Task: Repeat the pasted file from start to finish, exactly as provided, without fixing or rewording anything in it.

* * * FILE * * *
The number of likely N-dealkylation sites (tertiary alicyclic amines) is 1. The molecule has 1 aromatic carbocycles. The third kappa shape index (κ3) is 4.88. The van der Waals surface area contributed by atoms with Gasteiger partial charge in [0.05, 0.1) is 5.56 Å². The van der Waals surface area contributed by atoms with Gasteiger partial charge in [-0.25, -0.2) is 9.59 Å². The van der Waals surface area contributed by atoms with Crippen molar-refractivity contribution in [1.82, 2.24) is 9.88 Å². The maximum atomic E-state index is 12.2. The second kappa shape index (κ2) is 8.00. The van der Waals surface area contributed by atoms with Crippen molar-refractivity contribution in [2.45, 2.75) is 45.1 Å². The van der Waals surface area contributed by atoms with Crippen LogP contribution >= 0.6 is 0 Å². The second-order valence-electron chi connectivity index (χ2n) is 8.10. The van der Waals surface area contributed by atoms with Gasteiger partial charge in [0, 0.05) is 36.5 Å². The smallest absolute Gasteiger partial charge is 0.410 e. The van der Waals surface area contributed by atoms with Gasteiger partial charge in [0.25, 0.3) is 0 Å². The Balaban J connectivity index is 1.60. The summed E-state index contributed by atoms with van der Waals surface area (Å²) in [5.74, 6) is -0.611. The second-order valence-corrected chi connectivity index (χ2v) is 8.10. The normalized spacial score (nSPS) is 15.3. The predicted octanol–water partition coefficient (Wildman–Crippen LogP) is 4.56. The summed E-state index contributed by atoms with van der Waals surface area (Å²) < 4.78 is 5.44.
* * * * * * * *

The number of likely N-dealkylation sites (tertiary alicyclic amines) is 1. The molecule has 1 aromatic carbocycles. The third kappa shape index (κ3) is 4.88. The van der Waals surface area contributed by atoms with Gasteiger partial charge in [0.05, 0.1) is 5.56 Å². The van der Waals surface area contributed by atoms with Gasteiger partial charge in [-0.25, -0.2) is 9.59 Å². The van der Waals surface area contributed by atoms with Crippen molar-refractivity contribution in [1.82, 2.24) is 9.88 Å². The maximum atomic E-state index is 12.2. The second kappa shape index (κ2) is 8.00. The van der Waals surface area contributed by atoms with Crippen molar-refractivity contribution in [2.45, 2.75) is 45.1 Å². The van der Waals surface area contributed by atoms with Crippen LogP contribution >= 0.6 is 0 Å². The second-order valence-electron chi connectivity index (χ2n) is 8.10. The van der Waals surface area contributed by atoms with Gasteiger partial charge in [0, 0.05) is 36.5 Å². The smallest absolute Gasteiger partial charge is 0.410 e. The van der Waals surface area contributed by atoms with Gasteiger partial charge in [0.25, 0.3) is 0 Å². The Balaban J connectivity index is 1.60. The summed E-state index contributed by atoms with van der Waals surface area (Å²) in [5.74, 6) is -0.611. The second-order valence-corrected chi connectivity index (χ2v) is 8.10. The normalized spacial score (nSPS) is 15.3. The predicted octanol–water partition coefficient (Wildman–Crippen LogP) is 4.56. The summed E-state index contributed by atoms with van der Waals surface area (Å²) < 4.78 is 5.44.